Customers now expect continuous delivery of features, making them more awesome every day. Cloud computing and modern tools help, but that’s not enough. We need to improve our human interactions and day-to-day work. Learn how to help your business, management, and teams see the importance of technical improvement. Understand how your team can achieve Continuous Delivery through constant attention to technical excellence.
What do Scrum and Extreme Programming have in common? Courage is a requirement for success. Let’s explore what this means to us and our interactions with others; and how it can elevate our performance towards joy and success. Agile begins with values. Let us begin with courage.
“Agile has become overly decorated. Let’s scrape away those decorations for a minute, and get back to the center of agile.”
The Heart of Agile is a fresh look at Agile that strips away a lot of the cruft that has built up over recent years. Collaborate, Deliver, Reflect, Improve. This talk goes over the addition of kokoro onto the shu-ha-ri sequence, and it’s implications for agile. A fun, light talk with heavy implications.
Following the heart of agile talk, Alistair answered questions from the audience using the unusual form of answering with stories. They are more fun to listen to, and often more illuminating.
Agile practices are great, however as a coach and consultant it is becoming increasingly apparent that it is incredibly challenging to coach teams to use many agile practices in a correct way that is sustainable over time.
During this talk I’ll go get vet my experience s over the last two year with a large number of teams and coaches trying to improve their maturity. I have been observing the same teams going through a repetitive boom and bust agile maturity cycle as coaches come and go from teams. I’ve seen it take an incredible amount of effort to get teams to work with relatively simple agile practices with precision and skill. Once a coach leaves a team, I have witnessed back sliding in terms of adoption.
In this session Ill ask how can we help teams to increase their ability to self organize and collaborate without constant input and protection from an agile coach? How can we encourage teams to adopt amazing agile practices with enthusiasm and in a thoughtful way. How can we help team sustain their maturity and not abandon agile once the coach leaves?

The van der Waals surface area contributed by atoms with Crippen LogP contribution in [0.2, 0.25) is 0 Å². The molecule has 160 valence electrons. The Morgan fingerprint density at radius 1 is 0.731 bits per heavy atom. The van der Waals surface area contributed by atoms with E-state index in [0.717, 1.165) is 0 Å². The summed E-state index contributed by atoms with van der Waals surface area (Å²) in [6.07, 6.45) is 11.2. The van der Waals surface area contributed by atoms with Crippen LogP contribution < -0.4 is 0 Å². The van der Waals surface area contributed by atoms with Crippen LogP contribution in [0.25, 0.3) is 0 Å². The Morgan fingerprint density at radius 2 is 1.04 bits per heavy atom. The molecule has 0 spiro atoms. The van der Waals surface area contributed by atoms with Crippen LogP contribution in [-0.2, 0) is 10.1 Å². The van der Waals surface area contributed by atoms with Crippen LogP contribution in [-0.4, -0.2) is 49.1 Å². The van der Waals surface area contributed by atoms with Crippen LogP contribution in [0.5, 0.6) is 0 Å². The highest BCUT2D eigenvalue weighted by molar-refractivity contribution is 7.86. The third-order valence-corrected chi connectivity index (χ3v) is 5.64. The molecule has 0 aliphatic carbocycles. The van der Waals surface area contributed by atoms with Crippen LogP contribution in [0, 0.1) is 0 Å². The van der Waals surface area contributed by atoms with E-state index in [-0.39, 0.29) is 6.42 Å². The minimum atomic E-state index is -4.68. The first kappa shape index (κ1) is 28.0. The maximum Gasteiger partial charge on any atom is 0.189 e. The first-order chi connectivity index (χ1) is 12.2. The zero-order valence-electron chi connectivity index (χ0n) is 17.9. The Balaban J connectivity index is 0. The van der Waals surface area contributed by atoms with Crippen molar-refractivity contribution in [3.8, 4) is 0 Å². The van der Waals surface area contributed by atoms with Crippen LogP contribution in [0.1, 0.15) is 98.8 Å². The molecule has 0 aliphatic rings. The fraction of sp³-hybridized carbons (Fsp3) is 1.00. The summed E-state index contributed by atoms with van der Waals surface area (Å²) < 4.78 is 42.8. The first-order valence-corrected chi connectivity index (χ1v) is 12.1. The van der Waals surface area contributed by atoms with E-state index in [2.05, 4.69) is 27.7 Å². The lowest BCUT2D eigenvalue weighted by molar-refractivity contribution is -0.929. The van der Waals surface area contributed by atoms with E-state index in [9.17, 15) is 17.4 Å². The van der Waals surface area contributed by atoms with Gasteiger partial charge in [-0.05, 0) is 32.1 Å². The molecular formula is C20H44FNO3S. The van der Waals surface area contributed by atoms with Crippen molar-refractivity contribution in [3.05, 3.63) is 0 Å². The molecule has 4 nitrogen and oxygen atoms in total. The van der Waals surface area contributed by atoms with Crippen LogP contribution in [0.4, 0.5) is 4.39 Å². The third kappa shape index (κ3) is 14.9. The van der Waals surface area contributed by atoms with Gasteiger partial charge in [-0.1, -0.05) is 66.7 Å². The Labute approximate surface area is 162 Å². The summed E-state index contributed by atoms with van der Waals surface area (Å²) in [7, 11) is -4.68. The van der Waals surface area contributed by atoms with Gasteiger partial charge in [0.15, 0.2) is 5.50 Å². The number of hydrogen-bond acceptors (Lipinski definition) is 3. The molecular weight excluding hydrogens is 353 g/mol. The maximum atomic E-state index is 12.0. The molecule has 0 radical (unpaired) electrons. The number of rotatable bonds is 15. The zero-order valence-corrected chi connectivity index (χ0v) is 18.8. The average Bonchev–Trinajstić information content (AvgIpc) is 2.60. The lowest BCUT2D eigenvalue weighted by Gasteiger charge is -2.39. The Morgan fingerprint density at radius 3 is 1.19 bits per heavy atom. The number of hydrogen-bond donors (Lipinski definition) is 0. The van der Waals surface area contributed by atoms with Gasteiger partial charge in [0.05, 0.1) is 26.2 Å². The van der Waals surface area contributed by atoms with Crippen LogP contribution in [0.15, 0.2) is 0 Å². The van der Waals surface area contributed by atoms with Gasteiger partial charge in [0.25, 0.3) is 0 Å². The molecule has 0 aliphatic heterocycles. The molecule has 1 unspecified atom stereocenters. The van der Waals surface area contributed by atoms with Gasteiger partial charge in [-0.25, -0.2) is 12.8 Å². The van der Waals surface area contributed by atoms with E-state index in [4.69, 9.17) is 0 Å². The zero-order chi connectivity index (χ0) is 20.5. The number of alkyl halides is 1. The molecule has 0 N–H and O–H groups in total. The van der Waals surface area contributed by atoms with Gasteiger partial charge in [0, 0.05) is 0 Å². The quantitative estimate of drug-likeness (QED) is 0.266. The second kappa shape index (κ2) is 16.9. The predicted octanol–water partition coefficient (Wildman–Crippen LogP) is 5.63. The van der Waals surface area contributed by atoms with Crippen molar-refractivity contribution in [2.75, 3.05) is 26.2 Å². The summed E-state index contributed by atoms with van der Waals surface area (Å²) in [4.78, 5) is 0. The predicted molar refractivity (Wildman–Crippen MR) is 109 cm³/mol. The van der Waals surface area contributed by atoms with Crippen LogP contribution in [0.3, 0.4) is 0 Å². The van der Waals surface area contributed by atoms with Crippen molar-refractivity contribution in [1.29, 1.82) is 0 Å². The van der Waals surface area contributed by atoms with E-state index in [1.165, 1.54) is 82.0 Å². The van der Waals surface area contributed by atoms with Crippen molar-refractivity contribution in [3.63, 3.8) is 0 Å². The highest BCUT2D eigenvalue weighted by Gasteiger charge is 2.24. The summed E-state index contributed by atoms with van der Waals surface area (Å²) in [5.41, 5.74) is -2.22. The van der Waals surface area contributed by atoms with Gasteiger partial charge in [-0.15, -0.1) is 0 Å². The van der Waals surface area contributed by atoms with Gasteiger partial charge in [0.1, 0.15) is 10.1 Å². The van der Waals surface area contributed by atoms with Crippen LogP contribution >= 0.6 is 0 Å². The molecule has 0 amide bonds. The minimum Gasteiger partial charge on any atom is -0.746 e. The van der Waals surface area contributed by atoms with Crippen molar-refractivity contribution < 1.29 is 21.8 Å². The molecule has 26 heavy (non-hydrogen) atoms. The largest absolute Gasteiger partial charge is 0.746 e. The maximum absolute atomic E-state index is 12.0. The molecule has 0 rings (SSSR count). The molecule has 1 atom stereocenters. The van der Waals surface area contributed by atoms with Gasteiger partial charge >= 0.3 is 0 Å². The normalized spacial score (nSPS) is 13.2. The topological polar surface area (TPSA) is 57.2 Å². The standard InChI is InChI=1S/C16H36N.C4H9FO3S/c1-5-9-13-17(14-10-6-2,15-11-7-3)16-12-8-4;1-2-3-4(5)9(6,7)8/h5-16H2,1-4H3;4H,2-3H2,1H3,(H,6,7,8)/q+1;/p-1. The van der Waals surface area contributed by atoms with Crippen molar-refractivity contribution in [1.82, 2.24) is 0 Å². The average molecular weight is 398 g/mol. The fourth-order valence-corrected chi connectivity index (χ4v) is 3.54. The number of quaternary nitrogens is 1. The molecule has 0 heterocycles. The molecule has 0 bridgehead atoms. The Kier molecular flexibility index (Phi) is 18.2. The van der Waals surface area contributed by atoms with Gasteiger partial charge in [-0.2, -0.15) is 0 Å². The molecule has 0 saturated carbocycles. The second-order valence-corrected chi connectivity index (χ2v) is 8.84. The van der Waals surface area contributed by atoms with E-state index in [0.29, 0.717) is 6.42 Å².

Over the last six months I have been experimenting with a “Naked Kanban” approach that fully immerses the entire team, their management, and customers into a flow oriented mindset. This approach emphasizes bringing flow of work, and the lack of flow of work front and center to the entire team, and empowering the team to truly fix their flow. Coaches have been instructed not teach new practices, and in fact to resist introducing new practices even when asked, until teams can demonstrate the impact new practices will have on their flow of work.
The early results are encouraging, teams are adopting slower, but in a far more sustainable way. The collective intelligence of teams are improving. So is collaboration and respect. I’ll go through these results in detail, as well as the challenges still to come, of which many remain.
About Jeff: My mission in life is to help technology knowledge workers be awesome at what they do. Having been in the market since 1994, I have transitioned my initial passion for agile software engineering to provide advisory services to clients that want to thrive in a world of uncertainty and learning.
Over the last several years I have been running an Agile/Lean transformation service to help clients move from command and control towards feedback and self organization.
Our team has a solid track record coaching teams on foundational agile practices, guiding end to end organizational transformation to embrace a more agile mindset, and focused coaching of product and operations teams on how to embrace design thinking and validated learning.
I admit to an unbridled enthusiasm for any method or practice that bring creativity and joy to the value creation process, and get a kick out of turning leading edge thinking into contextualized, practical tools.
I also love to supercharge complex workshops through a combination of crowd awareness, passion, and above all humour. I’ll often iterate over a vast array of models/workshops in real time to adapt to the crowd’s thinking and evolving goal of the session.
My most important skill is growing the talent around me. I continue to provide passionate, motivated people with a suite of leading edge skills that take their leadership to the next level.